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Ken Iverson, † 2004-10-19.
Turing Award recipient Kenneth Iverson passed away on October 19th at the age of 83. In the second half of the 1950s (at Harvard University) and early 1960s (at IBM), he created an extraordinarily effective mathematical notation, described in detail in the 1962 book "A Programming Language". In the early days going by the name of "Iverson's Notation", APL was initially used to teach in the Harvard Automated Data Processing graduate program established by Howard Aiken. One of the great successes at IBM was a complete, yet spectacularly concise formal description of the company's System/360. The language enjoyed widespread use inside and outside of IBM, especially in the 1970s.
In the late 1980s/early 1990s he started to work with Roger Hui on J, which is essentially a superset of APL. Ken Iverson continued to work on J and related educational material until the very last days.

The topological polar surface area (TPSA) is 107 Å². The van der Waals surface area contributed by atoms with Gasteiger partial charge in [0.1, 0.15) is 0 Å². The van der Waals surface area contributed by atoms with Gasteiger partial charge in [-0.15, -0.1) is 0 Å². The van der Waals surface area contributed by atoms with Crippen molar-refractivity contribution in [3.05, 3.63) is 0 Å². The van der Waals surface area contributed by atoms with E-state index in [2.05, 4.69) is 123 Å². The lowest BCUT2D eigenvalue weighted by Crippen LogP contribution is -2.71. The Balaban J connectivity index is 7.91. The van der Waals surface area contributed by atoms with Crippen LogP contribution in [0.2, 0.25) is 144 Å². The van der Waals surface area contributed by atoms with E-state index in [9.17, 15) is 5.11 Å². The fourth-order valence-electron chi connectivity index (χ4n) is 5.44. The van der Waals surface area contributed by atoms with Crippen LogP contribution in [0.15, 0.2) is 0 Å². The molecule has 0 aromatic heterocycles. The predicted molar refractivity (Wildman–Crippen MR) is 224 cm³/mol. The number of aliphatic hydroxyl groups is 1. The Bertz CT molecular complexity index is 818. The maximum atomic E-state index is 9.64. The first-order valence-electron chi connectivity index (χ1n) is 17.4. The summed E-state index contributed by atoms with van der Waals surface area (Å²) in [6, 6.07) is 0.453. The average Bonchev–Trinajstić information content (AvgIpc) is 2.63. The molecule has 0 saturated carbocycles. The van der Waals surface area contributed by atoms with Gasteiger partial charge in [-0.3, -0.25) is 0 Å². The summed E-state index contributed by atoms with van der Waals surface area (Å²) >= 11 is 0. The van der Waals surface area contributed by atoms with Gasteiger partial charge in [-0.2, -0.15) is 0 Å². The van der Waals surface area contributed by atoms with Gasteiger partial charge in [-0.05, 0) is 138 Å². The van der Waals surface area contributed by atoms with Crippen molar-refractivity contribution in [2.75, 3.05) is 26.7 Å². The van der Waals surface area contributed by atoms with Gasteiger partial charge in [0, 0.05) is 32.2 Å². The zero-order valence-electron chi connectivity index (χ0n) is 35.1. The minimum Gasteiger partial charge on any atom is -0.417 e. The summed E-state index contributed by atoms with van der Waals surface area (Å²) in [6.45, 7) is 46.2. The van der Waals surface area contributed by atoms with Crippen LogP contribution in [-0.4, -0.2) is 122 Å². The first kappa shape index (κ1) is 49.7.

APL was the seed from which Arthur Whitney's languages (A+, K and Q) grew; what is now commonly known as OLAP originated on time-shared APL systems; its influence on software like Mathematica, S/R and [create Numerical Python] has been profound, as - probably most important - has been its influence on the thinking of many.
"Ken has passed a torch and it is now up to us."
Notation as a Tool of ThoughtTWiki folks have a look at Jot. TWiki sure looks much better than when I last looked, too.Neal Stephenson]: "I'm no constitutional scholar but I'm pretty sure that the Founding Fathers were thinking of flintlocks, not perl scripts, when they wrote the Second Amendment.""reality-based community" ...Mensch hat weniger Gene als Unkraut — Qualität statt Quantität halt usw.
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